Rotten NFC East the unimpressive Eagles’ ultimate safety valve in 2020

Philadelphia Eagles free safety Rodney McLeod (23) celebrates with his teammates after intercepting the football against the San Francisco 49ers during the second quarter at Levi's Stadium.
Kyle Terada-USA TODAY Sports

The NFC East stinks, there’s no other way to describe it. 

The Philadelphia Eagles took the divisional lead over the Dallas Cowboys, New York Giants, and the Washington Football Team on Sunday night by squeaking out a fourth-quarter comeback over a decimated, depleted San Francisco 49ers team that finished the game with its third-string quarterback, CJ Beathard, chucking up a fruitless Hail Mary. 

It was an ugly, unimpressive win, but it was good enough to take the top spot in the division after the Cowboys were ransacked by the Cleveland Browns, the Giants came up empty against the Los Angeles Rams, and Washington rolled over against the Baltimore Ravens. 

Talk about a “meh” first victory. Yet here the Eagles are at 1-2-1 in the driver’s seat within one of the worst divisions we’ve ever seen. 

That’s not hyperbole, either. 

Teams in the NFC East are a combined 3-12-1. The Eagles’ tie in Week 3 against the Cincinnati Bengals prevented the division from having the worst start in the NFL since 1970 through four games, according to ESPN. The 1984 AFC Central went a combined 3-13 through their first four games of that year.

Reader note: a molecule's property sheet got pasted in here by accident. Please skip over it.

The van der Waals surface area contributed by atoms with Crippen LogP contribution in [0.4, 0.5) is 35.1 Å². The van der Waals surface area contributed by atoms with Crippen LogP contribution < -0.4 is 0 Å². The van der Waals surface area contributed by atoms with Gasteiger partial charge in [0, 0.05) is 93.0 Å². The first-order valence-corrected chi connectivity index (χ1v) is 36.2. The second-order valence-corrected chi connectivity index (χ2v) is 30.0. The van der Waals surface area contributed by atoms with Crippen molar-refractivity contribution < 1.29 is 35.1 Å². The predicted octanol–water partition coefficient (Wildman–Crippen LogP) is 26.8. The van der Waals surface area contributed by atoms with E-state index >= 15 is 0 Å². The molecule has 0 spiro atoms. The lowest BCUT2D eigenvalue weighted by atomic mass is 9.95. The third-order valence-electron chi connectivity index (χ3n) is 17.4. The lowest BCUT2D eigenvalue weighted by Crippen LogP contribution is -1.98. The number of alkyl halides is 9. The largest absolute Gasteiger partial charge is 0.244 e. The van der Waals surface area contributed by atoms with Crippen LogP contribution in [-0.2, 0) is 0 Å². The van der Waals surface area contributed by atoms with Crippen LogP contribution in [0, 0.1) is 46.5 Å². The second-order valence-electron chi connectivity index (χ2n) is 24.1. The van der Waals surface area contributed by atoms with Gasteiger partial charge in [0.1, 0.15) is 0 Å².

Those three wins are hardly anything to write home about, either. Washington shocked the Eagles in Week 1 while the Cowboys took advantage of a vintage Atlanta Falcons choke job to pick up their only win of the season. 

Regardless, that win against the 49ers is indescribably important for the Eagles to have kept their divisional-title hopes alive. 

Their schedule doesn’t get any easier with a trip to Pittsburgh in the cards next week to meet the Steelers before hosting Lamar Jackson and the Baltimore Ravens in Week 6. 

That provides the legitimate reality of a 1-4-1 start to the season, which considering just how bad this division is, would still see the Eagles in striking distance for the No. 1 spot in the NFC East. They play the Giants in two of their ensuing three games following that tough stretch, which sandwiches a Week 8 matchup with the Cowboys. 

It’s a temporary reprieve, though, as the Eagles then meet the Browns, Seattle Seahawks, Green Bay Packers, and New Orleans Saints. 

Considering how they’ve started this season, it seems less than likely that this is a team that will flirt with .500 too often. Yet, they have as good a chance as anyone to come away with another divisional crown — which shows just how putrid the NFC East really is. 

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